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General Articles: GDC 2011 - Cataclysm Post Mortem

By Garrett Fuller on March 08, 2011

GDC 2011 - Cataclysm Post Mortem

It is a rare treat when Blizzard presents a panel at GDC. This year they had several, one of which was a look back at Cataclysm and what the team had learned in the process of making the expansion. Tom Chilton, Lead Producer on the game gave the talk which focused on three main areas that the team felt ran the scope of the changes. Desolace, WestFall and the Talent Tree changes were the highlight of the session, showing what the team got wrong, right, and how they felt the new changes really brought the game to a great place for players.


When building out Cataclysm there was a philosophy to improving WoW in several areas. The content from levels 1-60 was aging. The theory of appealing to hardcore players and then ranging out to casual players was also important. Tom called it the Donut theory. Also there needed to be a purging of the core game systems which were becoming too complex. Tom focused on the idea that they wanted to work with one part old, keeping the core values of the game, one part improved, building on everything they had learned with Lich King, and one part new, creating a great new experience for veteran players. These three pieces became the heart of Cataclysm and were at the center of all the changes that were made.

The actual world of Azeroth remains one of WoW’s strongest assets and they wanted the changes they were going to make to  really improve on the zones. The original world content had gotten old with simple quest designs and bad flow. Tom sited the Barrens as an example and the crowd murmured in agreement of times spent in that early zone. With Lich King they had tried out some new quest ideas which worked very well. Implementing mini-games and cut scenes. They wanted to add more of this to the original world and re-build the experience for new and old players alike. Most importantly they wanted to keep the soul of each zone they redesigned. When they looked at the map there were a lot of zones to improve so they took a top down approach. Instead of building out ten new levels, they built five and put the extra energy into really improving older zones in the game.

A zone that Tom focused on was Desolace as an area that really needed a revamp. When Cataclysm was being built, the idea of Druids coming in and regrowing the landscape seemed appealing. The zone went from grey to green and when the expansion launched it was changed. It was only after Cataclysm had launched that they realized that the soul of the zone had been taken away. Desolace was no longer desolate. Tom explained that while this decision wasn’t necessarily wrong, it made them look back and ask the question that perhaps the zone should have been made more extreme, instead of regrowing it, make it much more harsh. In the end the vote is still out on Desolace and the choices made, however, as in any post mortem, hindsight is always clear.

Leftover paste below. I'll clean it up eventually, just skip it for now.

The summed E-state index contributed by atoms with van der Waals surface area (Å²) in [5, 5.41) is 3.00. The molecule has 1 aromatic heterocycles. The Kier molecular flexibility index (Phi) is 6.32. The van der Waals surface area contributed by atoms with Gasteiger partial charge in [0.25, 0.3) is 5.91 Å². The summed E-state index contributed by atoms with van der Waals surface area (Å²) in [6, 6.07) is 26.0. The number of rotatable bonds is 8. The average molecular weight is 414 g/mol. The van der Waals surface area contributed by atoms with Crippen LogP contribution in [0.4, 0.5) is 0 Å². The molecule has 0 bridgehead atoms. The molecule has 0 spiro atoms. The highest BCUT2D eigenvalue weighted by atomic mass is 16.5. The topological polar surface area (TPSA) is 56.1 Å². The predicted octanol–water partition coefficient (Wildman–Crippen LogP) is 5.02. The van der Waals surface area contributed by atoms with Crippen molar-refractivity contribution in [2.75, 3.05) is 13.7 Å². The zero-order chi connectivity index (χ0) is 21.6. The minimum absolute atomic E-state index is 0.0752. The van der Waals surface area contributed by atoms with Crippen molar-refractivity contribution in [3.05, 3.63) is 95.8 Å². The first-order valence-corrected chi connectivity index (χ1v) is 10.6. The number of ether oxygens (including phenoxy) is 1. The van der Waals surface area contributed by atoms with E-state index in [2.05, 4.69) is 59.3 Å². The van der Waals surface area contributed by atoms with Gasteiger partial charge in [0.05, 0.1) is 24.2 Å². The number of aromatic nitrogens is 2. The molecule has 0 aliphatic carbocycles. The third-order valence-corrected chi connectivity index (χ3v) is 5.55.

Westfall was a zone that Tom said he felt the team had done very well with. The zone was improved and had a much better flow of story to it. The story behind the Defias Brotherhood was updated and flushed out culminating with the Dead Mines as the climax of the quest chains. The zone kept its look and feel with some Cataclysm changes added in and the quests were revamped to progress the story line. Also a much better flow into Elwynn Forest was added and players had a better transition. This zone was an example of where the team really made some great changes.

Lastly in the presentation Tom talked about the much needed revamp of the talent tree system. While both players and developers alike had many different opinions after showing the screen shot of the massive Lich King talent tree followed by the much simpler new tree it became clear as to why the changes were need. Talents had become too complex and players were speccing very specific builds anyway, therefore a lot of talents were being lost. Even with pulling in the talent system they wanted to retain a very strong system of choice for players. These choices really are how classes differentiate themselves in the game. At the end of Lich King, talents had just become too much and this was the best time to bring them, back to the original ideas for the tree.

At the end of the panel Tom stressed that a deep seeded understanding of the original game was essential for the team in building Cataclysm. Also WoW was so big and had so much content they really had to pick their battles on what changes they could make. They also really wanted to keep to their three part system of design and stay true to each aspect of the plan. The panel was great for developers looking to do expansions and also for players to get a deeper understanding of just how the Warcraft team works. As patches begin to come in for Cataclysm it will be interesting to see what design changes come about.